New York Yankees’ centerfielder, Jacoby Ellsbury, perfected one of baseball’s many arts with a straight up steal of home plate against the Tampa Bay Rays.
New York Yankees‘ Jacoby Ellsbury’s steal of home is the latest demonstration of the most exhilarating plays in the game of baseball, and maybe even all of sports. Along with being the fastest and most surprising of plays in the game, it’s also the rarest.
The last New York Yankee to perform a straight steal of home plate was when Derek Jeter performed the maneuver on May 5th, 2001 against the Baltimore Orioles.
Beyond a shadow of a doubt, this play is one of the only ones in sports that could cause the toughest of ballplayers to be transfigured into a spooked runner standing on pins and needles.
When attempting a straight up steal of home, one must think long and hard about whether or not you want to put yourself in harms way of a fastball from a short distance of 60 feet, 6 inches.
I’m not sure if Ellsbury communicated with Brett Gardner, who was at the dish when his teammate stole the run, but a ton could have gone wrong.
First off, it was a 3-2 count. Gardner needs to protect the plate at all costs with two strikes and if Matt Moore had thrown a strike, Ellsbury could be enduring a stint on the disabled list instead of owning the signature play of the young season.
“I’m still stunned about what happened. I’ve never seen that.” Yankees’ catcher Brian McCann said in his postgame interview with the YES Network. “With two strikes? Are you kidding me? The greatest thing I’ve ever seen. I mean, if Gardner swings, he loses a head.”
To further justify the anxiety, all of the odds are against you. Baseball coaches everywhere instruct that you should only attempt to steal home during the late innings of a close, low-scoring ball game with two men out and a weak hitter at the plate.
Additionally, home plate is the one base you steal entirely on the pitcher because the catcher makes no throw on this play. The best victims are pitchers with curiously slow deliveries or long wind-ups, but the risk-reward factor is surely in favor of the pitcher.
Basically, the planets must align in order to perfect it and be safe.
A successful attempt is a rush beyond any other, and like Ellsbury’s steal did, it could provide a huge momentum swing, but getting caught can bring doom and gloom to a rally along with annoyance from a manager.
Joe Girardi would have been more than justified to flip out and even bench Ellsbury yet again if he were out.
Entering play yesterday, New York was averaging a mere 2.25 runs per game in their last eight and is 1-7 in that span so the value of the speedster’s run is beyond any other.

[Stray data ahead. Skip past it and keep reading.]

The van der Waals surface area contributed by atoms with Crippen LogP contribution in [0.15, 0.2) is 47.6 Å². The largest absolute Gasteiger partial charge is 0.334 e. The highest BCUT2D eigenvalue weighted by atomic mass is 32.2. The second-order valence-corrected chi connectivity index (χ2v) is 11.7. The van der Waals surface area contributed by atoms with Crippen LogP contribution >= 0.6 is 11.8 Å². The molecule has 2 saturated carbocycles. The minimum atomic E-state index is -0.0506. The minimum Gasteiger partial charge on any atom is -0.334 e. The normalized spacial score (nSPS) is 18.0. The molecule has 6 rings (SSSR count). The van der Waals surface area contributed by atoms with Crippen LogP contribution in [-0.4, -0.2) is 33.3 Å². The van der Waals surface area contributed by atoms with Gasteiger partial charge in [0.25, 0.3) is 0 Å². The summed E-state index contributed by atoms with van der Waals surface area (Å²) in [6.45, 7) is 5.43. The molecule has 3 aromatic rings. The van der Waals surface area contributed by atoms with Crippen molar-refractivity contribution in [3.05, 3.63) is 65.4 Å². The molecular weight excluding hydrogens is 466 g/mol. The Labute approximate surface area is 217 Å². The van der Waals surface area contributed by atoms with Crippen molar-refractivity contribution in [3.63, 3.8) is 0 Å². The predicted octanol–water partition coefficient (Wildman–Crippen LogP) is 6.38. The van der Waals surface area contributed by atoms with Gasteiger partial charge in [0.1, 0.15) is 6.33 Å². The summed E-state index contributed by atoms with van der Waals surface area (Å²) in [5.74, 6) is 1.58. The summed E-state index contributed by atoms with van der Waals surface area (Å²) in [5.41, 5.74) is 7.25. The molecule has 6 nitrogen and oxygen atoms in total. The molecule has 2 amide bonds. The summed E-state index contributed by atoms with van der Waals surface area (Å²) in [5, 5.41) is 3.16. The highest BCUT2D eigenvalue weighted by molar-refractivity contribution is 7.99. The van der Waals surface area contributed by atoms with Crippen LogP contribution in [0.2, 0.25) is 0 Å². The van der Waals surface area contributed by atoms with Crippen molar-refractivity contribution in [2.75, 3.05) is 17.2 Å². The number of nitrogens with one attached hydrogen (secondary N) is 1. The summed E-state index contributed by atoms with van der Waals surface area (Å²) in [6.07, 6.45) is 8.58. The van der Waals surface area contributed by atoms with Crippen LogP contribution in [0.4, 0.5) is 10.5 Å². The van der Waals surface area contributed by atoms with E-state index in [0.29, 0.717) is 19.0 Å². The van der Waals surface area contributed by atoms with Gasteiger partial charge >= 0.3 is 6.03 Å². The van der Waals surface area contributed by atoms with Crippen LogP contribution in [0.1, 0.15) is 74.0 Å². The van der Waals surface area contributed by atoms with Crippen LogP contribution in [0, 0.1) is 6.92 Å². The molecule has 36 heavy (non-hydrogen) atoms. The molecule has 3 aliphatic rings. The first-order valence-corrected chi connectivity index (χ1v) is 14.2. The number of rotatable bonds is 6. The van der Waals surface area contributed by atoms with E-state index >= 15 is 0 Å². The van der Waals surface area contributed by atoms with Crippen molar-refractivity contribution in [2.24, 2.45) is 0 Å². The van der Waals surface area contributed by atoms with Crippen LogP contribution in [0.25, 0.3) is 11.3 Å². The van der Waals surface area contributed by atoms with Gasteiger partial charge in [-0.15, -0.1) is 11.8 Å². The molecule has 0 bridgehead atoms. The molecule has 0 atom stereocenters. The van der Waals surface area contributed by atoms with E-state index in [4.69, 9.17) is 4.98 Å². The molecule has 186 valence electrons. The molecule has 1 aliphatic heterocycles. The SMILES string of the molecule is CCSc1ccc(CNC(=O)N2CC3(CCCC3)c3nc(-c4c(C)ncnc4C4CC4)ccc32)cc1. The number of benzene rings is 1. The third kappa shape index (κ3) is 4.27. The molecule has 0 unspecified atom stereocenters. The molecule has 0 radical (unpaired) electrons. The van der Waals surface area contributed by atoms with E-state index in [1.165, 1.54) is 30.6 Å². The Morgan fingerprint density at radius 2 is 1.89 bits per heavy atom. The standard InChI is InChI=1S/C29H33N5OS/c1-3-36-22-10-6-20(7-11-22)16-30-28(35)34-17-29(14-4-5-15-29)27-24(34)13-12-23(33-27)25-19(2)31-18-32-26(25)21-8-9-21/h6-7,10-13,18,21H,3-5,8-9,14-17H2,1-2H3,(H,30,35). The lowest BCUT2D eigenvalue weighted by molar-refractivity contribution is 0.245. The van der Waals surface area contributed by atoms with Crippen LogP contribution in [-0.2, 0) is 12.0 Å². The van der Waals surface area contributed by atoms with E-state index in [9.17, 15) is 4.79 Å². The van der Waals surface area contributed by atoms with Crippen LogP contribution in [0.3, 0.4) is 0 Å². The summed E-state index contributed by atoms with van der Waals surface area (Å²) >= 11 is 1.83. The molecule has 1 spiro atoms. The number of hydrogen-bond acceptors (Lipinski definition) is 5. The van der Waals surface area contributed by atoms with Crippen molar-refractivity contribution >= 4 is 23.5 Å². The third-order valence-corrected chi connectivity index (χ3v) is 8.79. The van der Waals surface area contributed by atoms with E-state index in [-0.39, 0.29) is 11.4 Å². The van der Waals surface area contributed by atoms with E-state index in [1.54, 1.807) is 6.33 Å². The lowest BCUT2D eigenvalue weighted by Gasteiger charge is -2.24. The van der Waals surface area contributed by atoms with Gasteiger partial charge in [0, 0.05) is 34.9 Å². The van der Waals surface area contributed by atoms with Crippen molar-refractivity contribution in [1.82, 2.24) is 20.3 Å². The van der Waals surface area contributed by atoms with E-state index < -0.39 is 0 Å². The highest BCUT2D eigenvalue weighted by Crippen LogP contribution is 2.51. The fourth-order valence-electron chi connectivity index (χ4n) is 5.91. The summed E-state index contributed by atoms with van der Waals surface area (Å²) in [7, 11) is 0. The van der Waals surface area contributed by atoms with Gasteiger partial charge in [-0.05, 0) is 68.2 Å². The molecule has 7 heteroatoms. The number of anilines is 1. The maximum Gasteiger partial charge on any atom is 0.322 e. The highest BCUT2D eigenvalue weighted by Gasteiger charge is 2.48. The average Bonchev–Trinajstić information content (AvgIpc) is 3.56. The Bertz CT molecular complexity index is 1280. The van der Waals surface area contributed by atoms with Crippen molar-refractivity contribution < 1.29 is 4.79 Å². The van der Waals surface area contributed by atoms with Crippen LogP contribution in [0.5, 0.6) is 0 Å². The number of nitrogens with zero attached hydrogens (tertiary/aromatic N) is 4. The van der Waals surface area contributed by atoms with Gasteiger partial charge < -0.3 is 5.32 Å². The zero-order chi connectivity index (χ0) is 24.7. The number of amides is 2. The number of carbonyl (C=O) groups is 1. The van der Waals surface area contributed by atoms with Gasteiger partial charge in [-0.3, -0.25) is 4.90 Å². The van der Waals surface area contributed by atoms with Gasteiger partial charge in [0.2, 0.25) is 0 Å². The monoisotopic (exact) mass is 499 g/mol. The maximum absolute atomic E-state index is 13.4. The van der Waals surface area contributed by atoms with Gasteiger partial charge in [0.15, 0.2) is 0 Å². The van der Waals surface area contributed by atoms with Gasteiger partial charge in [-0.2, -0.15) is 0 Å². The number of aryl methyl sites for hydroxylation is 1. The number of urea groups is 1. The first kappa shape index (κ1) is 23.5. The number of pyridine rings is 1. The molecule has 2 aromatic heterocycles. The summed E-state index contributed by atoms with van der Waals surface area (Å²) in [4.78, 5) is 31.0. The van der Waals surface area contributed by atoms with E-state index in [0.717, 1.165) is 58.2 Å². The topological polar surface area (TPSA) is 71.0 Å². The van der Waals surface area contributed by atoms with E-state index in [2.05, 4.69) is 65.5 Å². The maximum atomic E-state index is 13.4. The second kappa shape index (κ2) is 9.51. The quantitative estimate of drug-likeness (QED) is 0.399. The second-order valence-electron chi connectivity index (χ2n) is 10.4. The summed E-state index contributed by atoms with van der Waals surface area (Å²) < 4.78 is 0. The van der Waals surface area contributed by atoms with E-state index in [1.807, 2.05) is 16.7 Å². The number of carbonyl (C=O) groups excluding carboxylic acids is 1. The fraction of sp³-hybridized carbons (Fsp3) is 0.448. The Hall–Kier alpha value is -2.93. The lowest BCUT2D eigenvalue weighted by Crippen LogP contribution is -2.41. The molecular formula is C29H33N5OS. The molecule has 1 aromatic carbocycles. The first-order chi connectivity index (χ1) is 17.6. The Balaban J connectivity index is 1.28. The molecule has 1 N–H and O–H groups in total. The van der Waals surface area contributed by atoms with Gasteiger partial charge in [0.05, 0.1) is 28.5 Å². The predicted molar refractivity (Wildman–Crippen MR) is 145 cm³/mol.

“That was the risk I was willing to take,” Ellsbury told Wallace Mathews of ESPN.
Runs are becoming a hot commodity for a struggling offense like the Yankees. Although it’s doubtful that the woes will continue, using a tactic that was more common in the earlier portion of baseball’s existence might have been the spark the Yankees need.
Following the stolen base, Carlos Beltran and Mark Teixeira started the sixth inning with back-to-back singles. One out later, McCann cranked a go-ahead single the other way to drive in Beltran and give the Yanks a 4-3 lead.
All it took was every ounce of courage in the former AL MVP’s body to help the Yankees dig out of this early-season hole that finds the team batting .202 with runners in scoring position.
“It was definitely a risky play on their part,” Rays pitcher Matt Moore told Larry Fleisher. “If I would have executed a little better, we would have had an out right there.”
If Ellsbury would have been thrown out, it would have been yet another dagger to the heart of the Yankees and would have more than likely lead to a 3-2 defeat.
Ellsbury’s last steal of home took place against his current team when he was a member of the Boston Red Sox. In a game at Fenway Park in 2009, he stole home off Andy Pettite.
Following that steal, Ellsbury claimed the greatest component of mastering the straight up steal of home was having the courage to do so.
To have the audacity to perform a stunt that runners don’t even bother to think about anymore makes it even more impressive.
With everything against him in that situation ranging from health risk to the fate of the contest at play, Ellsbury put it all on the line to give his team the boost it needed the most.
Does the Yankees’ offense return to the form it was at when it scored 27 runs in the first three games? Maybe. But it would be a fire ignited by the fearless act of Jacoby Ellsbury’s steal of home plate.